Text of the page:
The AWC Massage Therapy Program is preparing professionals for a rewarding career in the healthcare field. Students are learning that massage can benefit the body in many ways. The clinical research studies that examine the benefits of massage have provided the data to provoke insurance companies to take a look at the preventative-care advantages of massage. Many of these companies are offering some coverage in the alternative or complementary medicine field, with massage among the most sought-after and recognized options.
For all of the conditions listed below and more, massage or bodywork treatments can
- Alleviate low-back pain and improve range of motion,
- Assist with shorter, easier labor for expectant mothers and shorten maternity hospital stays,
- Ease medication dependence,
- Enhance immunity by stimulating lymph flow -- the body's natural defense system,
- Exercise and stretch weak, tight, or atrophied muscles,
- Help athletes at any level prepare for and recover from strenuous workouts,
- Improve the condition of the body's largest organ -- the skin,
- Increase joint flexibility,
- Lessen depression and anxiety,
- Promote tissue regeneration, reducing scar tissue and stretch marks,
- Pump oxygen and nutrients into tissues and vital organs, improving circulation,
- Reduce post-surgery adhesions and swelling,
- Reduce spasms and cramping,
- Relax and soften injured, tired and overused muscles,
- Release endorphins -- amino acids that work as the body's natural painkiller,
- Relieve migraine pain.
A powerful ally
There's no denying the power of bodywork. Regardless of the adjectives we assign to it (pampering, rejuvenating, therapeutic) or the reasons we seek it out (a luxurious treat, stress relief, pain management), massage therapy can be a powerful ally in your healthcare regimen.
Experts estimate that upwards of 90 percent of disease is stress related. And perhaps nothing ages us faster, internally and externally, than high stress. While eliminating anxiety and pressure altogether in this fast-paced world may be idealistic, massage can, without a doubt, help manage stress. This translates into:
- Decreased anxiety
- Enhanced sleep quality
- Greater energy
- Improved concentration
- Increased circulation
- Reduced fatigue
Furthermore, clients often report a sense of perspective and clarity after receiving a massage. The emotional balance that bodywork provides can often be just as vital and valuable as the more tangible physical benefits are.
In response to massage, specific physiological and chemical changes cascade throughout the body, with profound effects. Research shows that with massage
- Arthritis sufferers note fewer aches and less stiffness and pain.
- Asthmatic children show better pulmonary function and increased peak air flow.
- Burn injury patients report reduced pain, itching and anxiety.
- High blood pressure patients demonstrate lower diastolic blood pressure, anxiety and stress hormones.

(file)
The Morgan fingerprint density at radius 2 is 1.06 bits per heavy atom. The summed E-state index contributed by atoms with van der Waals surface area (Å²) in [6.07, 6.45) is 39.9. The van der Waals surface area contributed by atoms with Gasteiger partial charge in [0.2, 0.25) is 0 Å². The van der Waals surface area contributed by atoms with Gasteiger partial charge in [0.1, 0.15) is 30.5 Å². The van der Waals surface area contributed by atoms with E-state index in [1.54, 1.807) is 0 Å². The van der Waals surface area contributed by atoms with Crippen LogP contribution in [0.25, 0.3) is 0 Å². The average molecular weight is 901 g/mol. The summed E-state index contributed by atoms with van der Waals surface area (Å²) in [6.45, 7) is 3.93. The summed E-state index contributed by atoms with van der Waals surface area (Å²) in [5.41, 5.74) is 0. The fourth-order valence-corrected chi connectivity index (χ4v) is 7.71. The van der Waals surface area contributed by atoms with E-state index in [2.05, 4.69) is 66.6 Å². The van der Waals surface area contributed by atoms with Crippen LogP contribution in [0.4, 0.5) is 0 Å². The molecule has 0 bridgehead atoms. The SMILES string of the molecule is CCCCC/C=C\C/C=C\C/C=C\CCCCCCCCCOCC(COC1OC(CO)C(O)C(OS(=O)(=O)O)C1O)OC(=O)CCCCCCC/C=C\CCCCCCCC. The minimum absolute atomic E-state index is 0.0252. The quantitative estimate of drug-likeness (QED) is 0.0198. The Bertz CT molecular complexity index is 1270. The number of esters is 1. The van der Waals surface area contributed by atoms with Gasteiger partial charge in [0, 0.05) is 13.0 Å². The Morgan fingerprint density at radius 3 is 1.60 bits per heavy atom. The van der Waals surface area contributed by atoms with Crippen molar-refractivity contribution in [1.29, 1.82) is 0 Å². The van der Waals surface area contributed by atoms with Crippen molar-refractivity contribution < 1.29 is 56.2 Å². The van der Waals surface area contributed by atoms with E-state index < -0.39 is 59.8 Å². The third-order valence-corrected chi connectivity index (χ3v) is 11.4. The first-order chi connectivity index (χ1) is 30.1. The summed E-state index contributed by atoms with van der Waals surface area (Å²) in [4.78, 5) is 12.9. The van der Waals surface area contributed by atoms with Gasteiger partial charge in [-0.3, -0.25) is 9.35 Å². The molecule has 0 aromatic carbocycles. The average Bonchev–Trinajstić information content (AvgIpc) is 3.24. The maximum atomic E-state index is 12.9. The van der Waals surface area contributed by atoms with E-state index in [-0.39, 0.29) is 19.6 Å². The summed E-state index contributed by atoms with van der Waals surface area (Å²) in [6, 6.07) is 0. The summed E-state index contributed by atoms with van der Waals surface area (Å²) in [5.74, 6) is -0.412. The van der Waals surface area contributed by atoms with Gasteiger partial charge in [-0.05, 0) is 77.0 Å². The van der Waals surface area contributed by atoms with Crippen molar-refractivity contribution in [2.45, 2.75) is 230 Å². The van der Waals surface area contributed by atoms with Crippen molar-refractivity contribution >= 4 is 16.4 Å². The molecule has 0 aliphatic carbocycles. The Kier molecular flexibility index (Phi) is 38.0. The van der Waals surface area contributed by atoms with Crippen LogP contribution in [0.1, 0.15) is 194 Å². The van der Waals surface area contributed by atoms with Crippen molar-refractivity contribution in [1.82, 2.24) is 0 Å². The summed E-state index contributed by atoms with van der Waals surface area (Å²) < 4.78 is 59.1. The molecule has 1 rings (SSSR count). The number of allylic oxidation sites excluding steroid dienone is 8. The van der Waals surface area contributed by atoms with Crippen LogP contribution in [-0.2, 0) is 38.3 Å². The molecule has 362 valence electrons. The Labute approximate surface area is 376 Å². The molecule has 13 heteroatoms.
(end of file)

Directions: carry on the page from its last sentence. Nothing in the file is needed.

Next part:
- Premenstrual syndrome sufferers have decreased water retention and cramping.
- Preterm infants have improved weight gain.
Research continues to show the enormous benefits of touch -- for treatments ranging from chronic diseases, neurological disorders and injuries, to just the tensions of modern lifestyles. Consequently, the medical community is actively embracing bodywork, and massage is becoming an integral part of hospice care and neonatal intensive care units. Many hospitals are also incorporating on-site massage practitioners and even spas to treat post-surgery or pain patients as part of the recovery process.
Increased benefits with frequent visits
Getting a massage can do you a world of good. And getting massage frequently can do even more. This is the beauty of bodywork. Taking part in this form of regularly scheduled self-care can play a huge part in how healthy you'll be and how youthful you'll remain with each passing year. Budgeting time and money for bodywork at consistent intervals is truly an investment in your health.
And remember: just because massage feels like a pampering treat doesn't mean it is any less therapeutic. Consider massage appointments a necessary piece of your health and wellness plan, and work with your practitioner to establish a treatment schedule that best meets your needs.
AWC Student Massage Clinic
A great way to take advantage of massage is to experience the student massage clinic where AWC soon-to-be graduates of the massage program practice their skills. A one-hour session is $35. Clients are asked to critic their student therapist and give them feedback. Clinic is available on Friday's and some Saturdays. Appointments can be made at 317-7529.
Complete information also is available on the Massage Therapy Program page on the AWC website or at the program office, 336-1307.
Kate Turpin is the program coordinator for the AWC Licensed Massage Therapy Program.